Anthropologie uses dancer Harper Watters to show off dresses on their Instagram, backlash ensues.

In what seems to be an increasingly common occurrence, a brand hires a male to show off products targeted at women. This time it's Anthropologie who hired the soloist for the Houston Ballet, Harper Watters, to model their dresses. The video post is an upbeat edit where Harper twirls in the way only ballet dancers can, with some clever editing to swap from jeans to various dresses.

The Anthropologie post read: "To quote @theharperwatters, "Never anthro-pologize for being fabulous! Loving these #UnexpectedAndUnforgettable look." (Obviously, we couldn't agree more!) Twirl to the link in bio to shop bold, beautiful dresses for every solo.

While everyone can agree that Harper is a beautifully skilled dancer, it appears that many women who saw the video didn't like that he was modeling the women's dress line. So many offended comments rolled in, that Anthropologie had to close the comments on the post.

Conservative podcaster Allie Beth Stuckey commented on the ad, claiming that Harper couldn't even fit the dresses "because they were designed for women, and women's bodies are different". Harper directly addressed podcaster Allie's assertion on his personal Instagram and unequivocally proved his ability to fit into the dresses he modeled by sharing a video of himself in the zipped-up dress. He also said that he had hurt himself the day of the shoot, which is why the dress wasn't fully zipped. I found that rather interesting, this reveals that Harper did the Instagram ad film by himself, he didn't even have a stylist on set.

In other posts on his Instagram channel, Harper shows off his incredibly strong ankles and body control by running and dancing in high heels on treadmills, etc.

The overwhelmingly negative comments on Anthropologie's Instagram post didn't stop when they closed the specific Harper post for comments, they are now taking over the rest of Anthropologie's feed.

"Your previous post is stupid. Men are not your target market. This company is a failure and completely disrespectful to real women and the beauty that a real woman is!"

"I've stopped shopping at your stores and have unsubscribed to your email notification. Anthropologie needs to be wiped off the map for mocking women and your hate toward them. You're a disgrace to society. You just wrote your own death sentence. #boycottanthropologie"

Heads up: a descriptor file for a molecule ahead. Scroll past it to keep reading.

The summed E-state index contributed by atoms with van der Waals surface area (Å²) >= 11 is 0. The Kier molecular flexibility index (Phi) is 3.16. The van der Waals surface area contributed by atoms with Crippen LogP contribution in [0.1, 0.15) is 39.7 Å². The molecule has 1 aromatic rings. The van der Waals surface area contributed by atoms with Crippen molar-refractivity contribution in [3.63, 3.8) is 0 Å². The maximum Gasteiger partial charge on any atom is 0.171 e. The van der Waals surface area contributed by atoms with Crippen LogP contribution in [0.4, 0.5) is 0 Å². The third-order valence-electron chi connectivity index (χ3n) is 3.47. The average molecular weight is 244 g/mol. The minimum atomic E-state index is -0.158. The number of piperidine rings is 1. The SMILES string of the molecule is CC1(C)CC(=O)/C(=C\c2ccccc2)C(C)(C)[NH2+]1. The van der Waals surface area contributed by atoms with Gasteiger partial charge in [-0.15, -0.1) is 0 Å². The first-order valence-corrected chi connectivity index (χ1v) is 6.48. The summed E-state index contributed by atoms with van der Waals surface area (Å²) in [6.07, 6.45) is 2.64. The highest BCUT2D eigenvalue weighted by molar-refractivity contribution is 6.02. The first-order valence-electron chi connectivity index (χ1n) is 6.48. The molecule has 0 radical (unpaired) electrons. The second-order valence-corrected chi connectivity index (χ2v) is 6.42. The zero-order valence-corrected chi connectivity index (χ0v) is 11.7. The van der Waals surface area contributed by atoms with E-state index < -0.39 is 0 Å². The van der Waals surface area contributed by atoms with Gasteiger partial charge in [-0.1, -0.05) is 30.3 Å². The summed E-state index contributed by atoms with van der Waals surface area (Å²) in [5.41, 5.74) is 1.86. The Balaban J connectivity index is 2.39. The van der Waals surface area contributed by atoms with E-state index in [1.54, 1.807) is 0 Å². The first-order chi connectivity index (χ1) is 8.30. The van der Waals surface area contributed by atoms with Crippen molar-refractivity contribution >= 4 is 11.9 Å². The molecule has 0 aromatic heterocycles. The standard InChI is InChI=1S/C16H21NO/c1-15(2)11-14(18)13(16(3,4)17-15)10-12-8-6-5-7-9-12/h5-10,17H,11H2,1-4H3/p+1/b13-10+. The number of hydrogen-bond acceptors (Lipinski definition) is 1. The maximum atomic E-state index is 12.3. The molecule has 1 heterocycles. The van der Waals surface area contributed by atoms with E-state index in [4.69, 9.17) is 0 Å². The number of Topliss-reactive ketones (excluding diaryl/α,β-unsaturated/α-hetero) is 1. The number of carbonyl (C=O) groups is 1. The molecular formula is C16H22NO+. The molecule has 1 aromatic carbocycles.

"Seriously? I don’t want to see a man’s bulge as he’s twirling in a dress. This is not the way to go Anthropologie. Looks like my recent purchases are going back to the store"

"Of all the amazing women out there - and especially so close to Mother’s Day - why couldn’t you find a woman out there to showcase a dress? So done being erased. After thousands of years in the backseat, we are now fighting AGAIN for visibility. Women have NOT arrived."

Back in 2017 Dove faced backlash for having a trans-identified male as a #realMom, but more recently brands targeting women have hired gender-bending influencers as well as trans-identified men, to such an extent that women seem to have gotten quite fed up with it all. David Lopez and Dylan Mulvany for Ulta, Estée Lauder had a trans-identified male explain "my favorite part about being a woman", and "Blush", a lingerie company in Germany, had a man modeling ladies underwear.

The biggest backlash yet was when Dylan Mulvany partnered with Bud Light and Nike for women, which caused a huge drop in Bud Light sales and sent the Marketing Director responsible on leave of absence.

It appears that using trans-identified models in ads has become a popular tactic for gaining attention, whether positive or negative. However, there was a time when gender-bending in advertising wasn't as controversial. The response to Anthropologie's post suggests that those times are now behind us.

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Boycott Anthropologie 's picture

Context matters for videos. Anthropologie does not have a line of dresses for men, so why are they using a male model to advertise their products to women?

Women already face issues when buying clothes due to the lack of diversity in body types among models. Removing female models from clothing advertisements that target women only adds insult to injury.

Private Dancer's picture

He's quite handsome and obviously talented, but I really didn't need to see that bulge.

It is not a conservative viewpoint to highlight the fact that men are gradually taking over women's spaces and businesses are ignoring the physical differences between males and females. As some other commenters have mentioned on Anthropologie's Instagram, our concern is not with men wearing dresses but with corporations featuring men in advertisements, despite the product being targeted towards women. Men are encroaching on women's spaces everywhere and being celebrated for it. When was the last time you saw people applauding a pretty female dancer twirling in a dress as something stunning and brave?

Kissmekatey's picture

He didn't zip his dress, he positioned the camera low so that we'd get a shot of the bulge, this is just sloppy in a bad way and makes Anthropologie look cheap. Skimp on your creative work and that's what you get.